Spotify’s Royalty Changes Revisited

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Remember when Spotify announced all those changes to their royalty systems?

I’m guessing you do, because it was only a few months ago and because a lot of people (including the folks on this reddit thread, the guy in this video, and maybe, dare I say it, you) were very upset.

It was a hot topic. So, naturally, I chimed in with a hot take.

Based on my reading of the room, it seemed like most of the anger was directed at Spotify’s new threshold for payouts. So I condescendingly wrote that the threshold wasn’t that big a deal, then called the changes in general “overblown.”

Well, as is often the case, I was wrong.

Not necessarily about the payment threshold issue – I still think that’s relatively unimportant – but about the first bulleted item in Spotify’s announcement, which I pretty much skipped over in my initial response:

Charges for Artificial Streaming.

See, Spotify didn’t just introduce a new payment threshold this past November. They also promised that they would “start charging labels and distributors per track when flagrant artificial streaming is detected on their content.”

This promise seems like an okay thing on its face. Bots are bad, which means that it’s good to crack down on them – right?

Well, yeah. But, as a long-time reader wisely pointed out in response to my condescending hot take, the way Spotify has chosen to crack down on bots is actually quite problematic.

Indie artists are bearing the brunt of the crackdown.

Spotify announced a fine for distributors, but in doing so, they guaranteed that the buck wouldn’t stop there. Instead, it’s been pushed all the way down the line to the people who are least able to push back: indies.

It’s kind of obvious, in retrospect. Of course distributors weren’t going to hand out cash left and right like George Bailey at the old Building & Loan. They aren’t heroes; they’re businesses. So they’re going to do everything they can to ensure they don’t get fined in the first place.

And that means doing things like:

Passing fees on to the artists who get fake streams

Restricting those artists’ access to distribution

Taking down those artists’ catalogues

In other words, the burden of bots is falling squarely on the small shoulders of cash-strapped indie artists.

I think that even if indie artists were totally to blame for botted streams, this arrangement would feel sort of unfair, since it’s built on an imbalanced power structure. But it gets worse – because in most cases, the indie artists being penalized for botted plays have done absolutely nothing wrong.

Take Allen, one of the members of my Spotify growth community. He recently got this email from TuneCore, letting him know that one of his tracks had been flagged for fake streams and removed from Spotify. The email advises him to stop any illegitimate promotions immediately.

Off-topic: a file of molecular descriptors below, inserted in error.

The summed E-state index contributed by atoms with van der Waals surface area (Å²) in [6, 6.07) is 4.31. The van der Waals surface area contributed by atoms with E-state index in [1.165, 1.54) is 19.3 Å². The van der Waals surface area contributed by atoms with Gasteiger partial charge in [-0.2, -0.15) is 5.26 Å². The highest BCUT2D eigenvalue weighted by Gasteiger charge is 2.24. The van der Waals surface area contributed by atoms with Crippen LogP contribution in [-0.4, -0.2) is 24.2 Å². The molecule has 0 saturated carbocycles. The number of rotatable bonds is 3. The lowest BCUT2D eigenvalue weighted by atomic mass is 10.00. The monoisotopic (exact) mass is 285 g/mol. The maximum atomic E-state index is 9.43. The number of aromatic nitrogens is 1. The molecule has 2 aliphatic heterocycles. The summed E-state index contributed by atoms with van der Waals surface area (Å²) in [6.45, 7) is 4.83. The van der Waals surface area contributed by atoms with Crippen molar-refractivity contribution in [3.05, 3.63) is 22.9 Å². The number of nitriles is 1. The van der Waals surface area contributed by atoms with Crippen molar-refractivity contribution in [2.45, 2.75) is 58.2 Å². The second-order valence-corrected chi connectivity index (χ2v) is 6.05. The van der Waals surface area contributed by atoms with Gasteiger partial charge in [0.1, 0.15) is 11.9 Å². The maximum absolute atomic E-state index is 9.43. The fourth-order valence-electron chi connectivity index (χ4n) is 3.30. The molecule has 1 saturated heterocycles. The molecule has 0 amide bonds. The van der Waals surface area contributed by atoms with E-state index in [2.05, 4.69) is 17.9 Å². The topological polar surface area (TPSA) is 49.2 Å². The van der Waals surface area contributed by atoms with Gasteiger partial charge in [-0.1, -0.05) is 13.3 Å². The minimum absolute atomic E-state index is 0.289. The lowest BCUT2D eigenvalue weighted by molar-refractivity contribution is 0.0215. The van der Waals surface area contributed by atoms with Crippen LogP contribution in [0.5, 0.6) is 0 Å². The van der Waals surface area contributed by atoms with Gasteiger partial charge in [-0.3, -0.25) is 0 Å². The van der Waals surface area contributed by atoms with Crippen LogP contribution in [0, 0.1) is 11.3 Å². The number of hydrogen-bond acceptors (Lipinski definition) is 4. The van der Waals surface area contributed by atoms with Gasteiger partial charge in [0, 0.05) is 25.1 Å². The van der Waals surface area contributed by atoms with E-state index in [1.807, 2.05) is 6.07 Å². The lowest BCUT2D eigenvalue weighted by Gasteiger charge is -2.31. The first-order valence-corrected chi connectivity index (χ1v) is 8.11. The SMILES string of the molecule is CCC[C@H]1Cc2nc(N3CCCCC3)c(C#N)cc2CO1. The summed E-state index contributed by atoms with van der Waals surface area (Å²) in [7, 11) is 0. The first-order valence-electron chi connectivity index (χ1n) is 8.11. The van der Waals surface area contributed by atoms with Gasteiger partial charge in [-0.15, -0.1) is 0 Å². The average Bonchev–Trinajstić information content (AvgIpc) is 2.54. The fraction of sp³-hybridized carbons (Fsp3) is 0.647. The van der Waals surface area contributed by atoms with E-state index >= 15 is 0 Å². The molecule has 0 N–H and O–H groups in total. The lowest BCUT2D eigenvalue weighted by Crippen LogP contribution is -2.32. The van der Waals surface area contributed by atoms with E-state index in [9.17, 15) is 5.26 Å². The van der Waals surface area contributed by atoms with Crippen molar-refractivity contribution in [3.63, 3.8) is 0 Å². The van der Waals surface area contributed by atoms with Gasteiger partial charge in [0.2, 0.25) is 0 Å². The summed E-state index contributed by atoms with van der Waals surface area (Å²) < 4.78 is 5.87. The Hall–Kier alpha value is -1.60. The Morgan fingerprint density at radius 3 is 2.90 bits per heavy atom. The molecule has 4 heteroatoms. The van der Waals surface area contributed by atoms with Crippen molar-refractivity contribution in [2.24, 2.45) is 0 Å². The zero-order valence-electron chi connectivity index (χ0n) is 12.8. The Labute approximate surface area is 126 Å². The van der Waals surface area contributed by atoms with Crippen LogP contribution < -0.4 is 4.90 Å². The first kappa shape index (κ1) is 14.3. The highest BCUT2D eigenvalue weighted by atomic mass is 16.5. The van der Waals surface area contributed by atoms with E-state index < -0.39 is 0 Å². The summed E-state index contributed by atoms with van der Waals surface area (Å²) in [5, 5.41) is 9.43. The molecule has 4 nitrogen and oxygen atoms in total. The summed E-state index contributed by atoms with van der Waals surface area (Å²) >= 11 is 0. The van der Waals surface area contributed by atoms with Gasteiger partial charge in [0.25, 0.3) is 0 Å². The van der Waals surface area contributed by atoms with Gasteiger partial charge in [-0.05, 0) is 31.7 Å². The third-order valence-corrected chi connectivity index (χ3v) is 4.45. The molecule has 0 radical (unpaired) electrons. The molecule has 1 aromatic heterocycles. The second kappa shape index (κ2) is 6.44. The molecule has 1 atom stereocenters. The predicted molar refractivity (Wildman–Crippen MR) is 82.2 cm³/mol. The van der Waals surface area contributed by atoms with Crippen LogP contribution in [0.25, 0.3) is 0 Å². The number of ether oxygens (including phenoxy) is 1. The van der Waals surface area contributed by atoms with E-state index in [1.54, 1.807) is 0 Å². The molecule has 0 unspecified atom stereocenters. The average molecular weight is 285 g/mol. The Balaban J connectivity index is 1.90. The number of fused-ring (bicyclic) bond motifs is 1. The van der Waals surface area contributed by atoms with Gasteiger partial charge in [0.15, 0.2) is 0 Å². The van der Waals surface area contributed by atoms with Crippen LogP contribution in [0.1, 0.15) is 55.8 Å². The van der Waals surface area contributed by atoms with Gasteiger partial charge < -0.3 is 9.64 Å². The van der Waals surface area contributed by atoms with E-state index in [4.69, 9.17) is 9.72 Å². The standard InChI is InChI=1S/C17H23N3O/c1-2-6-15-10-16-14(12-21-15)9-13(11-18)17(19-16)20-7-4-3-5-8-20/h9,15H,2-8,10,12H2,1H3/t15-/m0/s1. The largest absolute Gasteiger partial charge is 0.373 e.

Here’s the kicker: He’s never promoted the track.

“The last time I checked, the piece had less than 1,000 streams,” he says. “I have never promoted (it)… No playlisting. No Facebook ads. No nothing.”

When he reached out to the distributor, he was told that nothing could be done. To add insult to injury, the company informed him that if another violation were to occur, he’d be banned from TuneCore and have his catalogue taken down entirely. When he contacted Spotify directly, he was told that he had to work through his distributor.

Understandably, Allen’s disheartened by the whole thing – and even a little bit scared.

“Yes, I think TuneCore is the problem here, but I think so is Spotify,” he says. “If this is all true, then small artists can be held for ransom. Why put in blood and sweat only to have everything erased without even an explanation?”

It’s a fair question. Given the fact that major labels own a significant chunk of Spotify and probably stand to benefit from having fewer indie artists on the platform, it’s one worth asking.

Allen, of course, is far from alone. I wrote recently about the proliferation of playlisting scams that target indie artists with botted streams in the hope of securing payment for their services. In the past couple of weeks, I’ve seen more of the same.

Here, for example, is a YouTube commenter responding to my video on WAVR.AI (a known playlisting scam):

And I’ve seen more spikes on songs across my own roster of clients in the past few weeks, too. This is a widespread problem, and from my limited viewpoint, it seems to be getting worse instead of better.

That’s frustrating, because…

Spotify claims to care about indie artists.

They claim to invest heavily in preventing artificial streams. They claim that, for the most part, they can detect the fakes.

If those claims are true, then they should do something.

I tend to agree with what Ari Herstand and others have written: A user-centric royalty structure would remove most of the incentive for bad actors, and an appeals process for bot-flagged tracks would be a big help for artists like Allen.

And if Spotify’s claims aren’t true – well, then it’s only a matter of time before more indie music ends up off of the platform, whether by choice or otherwise.

The post Spotify’s Royalty Changes Revisited appeared first on Two Story Melody.

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